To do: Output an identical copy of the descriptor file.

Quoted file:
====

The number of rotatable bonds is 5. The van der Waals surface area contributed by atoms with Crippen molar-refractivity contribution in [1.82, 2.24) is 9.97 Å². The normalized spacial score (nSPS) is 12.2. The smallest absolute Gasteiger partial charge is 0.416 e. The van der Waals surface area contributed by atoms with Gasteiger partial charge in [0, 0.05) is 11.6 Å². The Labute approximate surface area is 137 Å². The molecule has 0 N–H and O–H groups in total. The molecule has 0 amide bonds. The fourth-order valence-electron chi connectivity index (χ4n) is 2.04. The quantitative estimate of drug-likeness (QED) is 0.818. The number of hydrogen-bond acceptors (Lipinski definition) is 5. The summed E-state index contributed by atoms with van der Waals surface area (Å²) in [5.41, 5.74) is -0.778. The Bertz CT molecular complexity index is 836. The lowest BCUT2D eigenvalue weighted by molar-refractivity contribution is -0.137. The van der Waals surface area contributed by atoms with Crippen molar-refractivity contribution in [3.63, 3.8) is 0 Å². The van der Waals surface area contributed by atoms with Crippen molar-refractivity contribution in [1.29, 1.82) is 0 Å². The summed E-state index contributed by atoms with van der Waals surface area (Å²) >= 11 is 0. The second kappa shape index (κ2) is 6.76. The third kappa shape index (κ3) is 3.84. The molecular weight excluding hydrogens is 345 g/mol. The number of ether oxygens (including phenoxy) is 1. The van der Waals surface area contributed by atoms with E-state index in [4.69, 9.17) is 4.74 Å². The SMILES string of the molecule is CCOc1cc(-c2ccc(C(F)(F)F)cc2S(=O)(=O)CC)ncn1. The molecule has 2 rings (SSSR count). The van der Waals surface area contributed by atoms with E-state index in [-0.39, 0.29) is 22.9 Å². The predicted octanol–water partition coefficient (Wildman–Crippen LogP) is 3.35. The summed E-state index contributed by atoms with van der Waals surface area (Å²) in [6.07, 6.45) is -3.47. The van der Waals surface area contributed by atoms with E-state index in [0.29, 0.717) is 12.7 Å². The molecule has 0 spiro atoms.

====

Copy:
The number of rotatable bonds is 5. The van der Waals surface area contributed by atoms with Crippen molar-refractivity contribution in [1.82, 2.24) is 9.97 Å². The normalized spacial score (nSPS) is 12.2. The smallest absolute Gasteiger partial charge is 0.416 e. The van der Waals surface area contributed by atoms with Gasteiger partial charge in [0, 0.05) is 11.6 Å². The Labute approximate surface area is 137 Å². The molecule has 0 N–H and O–H groups in total. The molecule has 0 amide bonds. The fourth-order valence-electron chi connectivity index (χ4n) is 2.04. The quantitative estimate of drug-likeness (QED) is 0.818. The number of hydrogen-bond acceptors (Lipinski definition) is 5. The summed E-state index contributed by atoms with van der Waals surface area (Å²) in [5.41, 5.74) is -0.778. The Bertz CT molecular complexity index is 836. The lowest BCUT2D eigenvalue weighted by molar-refractivity contribution is -0.137. The van der Waals surface area contributed by atoms with Crippen molar-refractivity contribution in [3.63, 3.8) is 0 Å². The van der Waals surface area contributed by atoms with Crippen molar-refractivity contribution in [1.29, 1.82) is 0 Å². The summed E-state index contributed by atoms with van der Waals surface area (Å²) >= 11 is 0. The second kappa shape index (κ2) is 6.76. The third kappa shape index (κ3) is 3.84. The molecular weight excluding hydrogens is 345 g/mol. The number of ether oxygens (including phenoxy) is 1. The van der Waals surface area contributed by atoms with E-state index in [4.69, 9.17) is 4.74 Å². The SMILES string of the molecule is CCOc1cc(-c2ccc(C(F)(F)F)cc2S(=O)(=O)CC)ncn1. The molecule has 2 rings (SSSR count). The van der Waals surface area contributed by atoms with E-state index in [-0.39, 0.29) is 22.9 Å². The predicted octanol–water partition coefficient (Wildman–Crippen LogP) is 3.35. The summed E-state index contributed by atoms with van der Waals surface area (Å²) in [6.07, 6.45) is -3.47. The van der Waals surface area contributed by atoms with E-state index in [0.29, 0.717) is 12.7 Å². The molecule has 0 spiro atoms.